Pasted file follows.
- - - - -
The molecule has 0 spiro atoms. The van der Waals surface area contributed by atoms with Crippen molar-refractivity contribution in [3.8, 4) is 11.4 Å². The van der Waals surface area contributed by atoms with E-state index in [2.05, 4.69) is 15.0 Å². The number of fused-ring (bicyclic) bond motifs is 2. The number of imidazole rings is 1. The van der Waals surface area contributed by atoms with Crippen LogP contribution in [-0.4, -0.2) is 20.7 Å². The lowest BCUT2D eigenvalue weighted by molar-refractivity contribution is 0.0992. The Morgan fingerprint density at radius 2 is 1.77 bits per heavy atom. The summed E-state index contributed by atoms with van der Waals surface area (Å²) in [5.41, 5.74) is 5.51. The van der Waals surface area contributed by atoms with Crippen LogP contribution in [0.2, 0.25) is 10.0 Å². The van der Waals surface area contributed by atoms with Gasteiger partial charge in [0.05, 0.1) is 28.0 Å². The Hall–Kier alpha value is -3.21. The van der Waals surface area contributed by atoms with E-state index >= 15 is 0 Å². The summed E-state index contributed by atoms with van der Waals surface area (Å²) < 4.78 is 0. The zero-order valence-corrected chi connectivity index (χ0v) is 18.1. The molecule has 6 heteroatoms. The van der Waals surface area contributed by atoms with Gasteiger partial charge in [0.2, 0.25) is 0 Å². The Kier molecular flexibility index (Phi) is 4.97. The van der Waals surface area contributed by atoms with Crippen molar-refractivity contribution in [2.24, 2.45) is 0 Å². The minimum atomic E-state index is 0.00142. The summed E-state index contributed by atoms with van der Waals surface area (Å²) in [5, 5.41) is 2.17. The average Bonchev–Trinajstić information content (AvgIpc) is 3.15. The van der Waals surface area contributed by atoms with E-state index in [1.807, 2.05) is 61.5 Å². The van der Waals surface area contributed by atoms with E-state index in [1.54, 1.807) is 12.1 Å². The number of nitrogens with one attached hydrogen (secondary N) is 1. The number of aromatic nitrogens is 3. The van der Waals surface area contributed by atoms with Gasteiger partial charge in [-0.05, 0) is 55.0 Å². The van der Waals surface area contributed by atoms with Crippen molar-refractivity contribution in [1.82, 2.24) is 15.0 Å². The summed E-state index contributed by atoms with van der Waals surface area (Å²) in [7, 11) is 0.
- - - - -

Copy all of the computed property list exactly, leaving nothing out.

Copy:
The molecule has 0 spiro atoms. The van der Waals surface area contributed by atoms with Crippen molar-refractivity contribution in [3.8, 4) is 11.4 Å². The van der Waals surface area contributed by atoms with E-state index in [2.05, 4.69) is 15.0 Å². The number of fused-ring (bicyclic) bond motifs is 2. The number of imidazole rings is 1. The van der Waals surface area contributed by atoms with Crippen LogP contribution in [-0.4, -0.2) is 20.7 Å². The lowest BCUT2D eigenvalue weighted by molar-refractivity contribution is 0.0992. The Morgan fingerprint density at radius 2 is 1.77 bits per heavy atom. The summed E-state index contributed by atoms with van der Waals surface area (Å²) in [5.41, 5.74) is 5.51. The van der Waals surface area contributed by atoms with Crippen LogP contribution in [0.2, 0.25) is 10.0 Å². The van der Waals surface area contributed by atoms with Gasteiger partial charge in [0.05, 0.1) is 28.0 Å². The Hall–Kier alpha value is -3.21. The van der Waals surface area contributed by atoms with E-state index >= 15 is 0 Å². The summed E-state index contributed by atoms with van der Waals surface area (Å²) < 4.78 is 0. The zero-order valence-corrected chi connectivity index (χ0v) is 18.1. The molecule has 6 heteroatoms. The van der Waals surface area contributed by atoms with Gasteiger partial charge in [0.2, 0.25) is 0 Å². The Kier molecular flexibility index (Phi) is 4.97. The van der Waals surface area contributed by atoms with Crippen molar-refractivity contribution in [2.24, 2.45) is 0 Å². The minimum atomic E-state index is 0.00142. The summed E-state index contributed by atoms with van der Waals surface area (Å²) in [5, 5.41) is 2.17. The average Bonchev–Trinajstić information content (AvgIpc) is 3.15. The van der Waals surface area contributed by atoms with E-state index in [1.807, 2.05) is 61.5 Å². The van der Waals surface area contributed by atoms with E-state index in [1.54, 1.807) is 12.1 Å². The number of nitrogens with one attached hydrogen (secondary N) is 1. The number of aromatic nitrogens is 3. The van der Waals surface area contributed by atoms with Gasteiger partial charge in [-0.05, 0) is 55.0 Å². The van der Waals surface area contributed by atoms with Crippen molar-refractivity contribution in [1.82, 2.24) is 15.0 Å². The summed E-state index contributed by atoms with van der Waals surface area (Å²) in [7, 11) is 0.